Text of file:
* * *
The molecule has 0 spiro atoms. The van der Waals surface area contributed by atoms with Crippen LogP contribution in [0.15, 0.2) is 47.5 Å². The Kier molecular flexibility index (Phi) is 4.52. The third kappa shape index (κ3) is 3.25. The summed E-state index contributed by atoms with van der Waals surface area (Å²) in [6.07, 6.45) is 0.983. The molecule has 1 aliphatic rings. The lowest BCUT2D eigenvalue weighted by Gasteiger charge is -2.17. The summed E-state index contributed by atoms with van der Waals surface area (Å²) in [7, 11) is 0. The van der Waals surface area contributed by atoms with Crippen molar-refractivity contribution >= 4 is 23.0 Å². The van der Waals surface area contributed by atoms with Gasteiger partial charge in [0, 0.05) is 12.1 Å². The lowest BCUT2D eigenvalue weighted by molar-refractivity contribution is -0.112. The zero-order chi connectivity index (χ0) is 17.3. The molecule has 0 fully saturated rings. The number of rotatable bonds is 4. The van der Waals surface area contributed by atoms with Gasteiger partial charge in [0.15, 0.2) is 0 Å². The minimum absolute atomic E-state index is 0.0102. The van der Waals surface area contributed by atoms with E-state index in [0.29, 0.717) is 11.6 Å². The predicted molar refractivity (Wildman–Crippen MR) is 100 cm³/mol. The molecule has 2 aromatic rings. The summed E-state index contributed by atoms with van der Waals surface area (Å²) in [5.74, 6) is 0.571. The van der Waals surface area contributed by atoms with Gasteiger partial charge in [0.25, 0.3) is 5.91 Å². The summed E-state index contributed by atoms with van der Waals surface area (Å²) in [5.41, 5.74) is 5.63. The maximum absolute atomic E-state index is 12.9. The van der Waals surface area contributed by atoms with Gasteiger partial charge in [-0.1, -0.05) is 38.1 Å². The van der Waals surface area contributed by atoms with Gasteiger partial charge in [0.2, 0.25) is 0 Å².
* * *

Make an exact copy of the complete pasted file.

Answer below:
The molecule has 0 spiro atoms. The van der Waals surface area contributed by atoms with Crippen LogP contribution in [0.15, 0.2) is 47.5 Å². The Kier molecular flexibility index (Phi) is 4.52. The third kappa shape index (κ3) is 3.25. The summed E-state index contributed by atoms with van der Waals surface area (Å²) in [6.07, 6.45) is 0.983. The molecule has 1 aliphatic rings. The lowest BCUT2D eigenvalue weighted by Gasteiger charge is -2.17. The summed E-state index contributed by atoms with van der Waals surface area (Å²) in [7, 11) is 0. The van der Waals surface area contributed by atoms with Crippen molar-refractivity contribution >= 4 is 23.0 Å². The van der Waals surface area contributed by atoms with Gasteiger partial charge in [0, 0.05) is 12.1 Å². The lowest BCUT2D eigenvalue weighted by molar-refractivity contribution is -0.112. The zero-order chi connectivity index (χ0) is 17.3. The molecule has 0 fully saturated rings. The number of rotatable bonds is 4. The van der Waals surface area contributed by atoms with Gasteiger partial charge in [0.15, 0.2) is 0 Å². The minimum absolute atomic E-state index is 0.0102. The van der Waals surface area contributed by atoms with E-state index in [0.29, 0.717) is 11.6 Å². The predicted molar refractivity (Wildman–Crippen MR) is 100 cm³/mol. The molecule has 2 aromatic rings. The summed E-state index contributed by atoms with van der Waals surface area (Å²) in [5.74, 6) is 0.571. The van der Waals surface area contributed by atoms with Gasteiger partial charge in [0.25, 0.3) is 5.91 Å². The summed E-state index contributed by atoms with van der Waals surface area (Å²) in [5.41, 5.74) is 5.63. The maximum absolute atomic E-state index is 12.9. The van der Waals surface area contributed by atoms with Gasteiger partial charge in [-0.1, -0.05) is 38.1 Å². The van der Waals surface area contributed by atoms with Gasteiger partial charge in [0.2, 0.25) is 0 Å².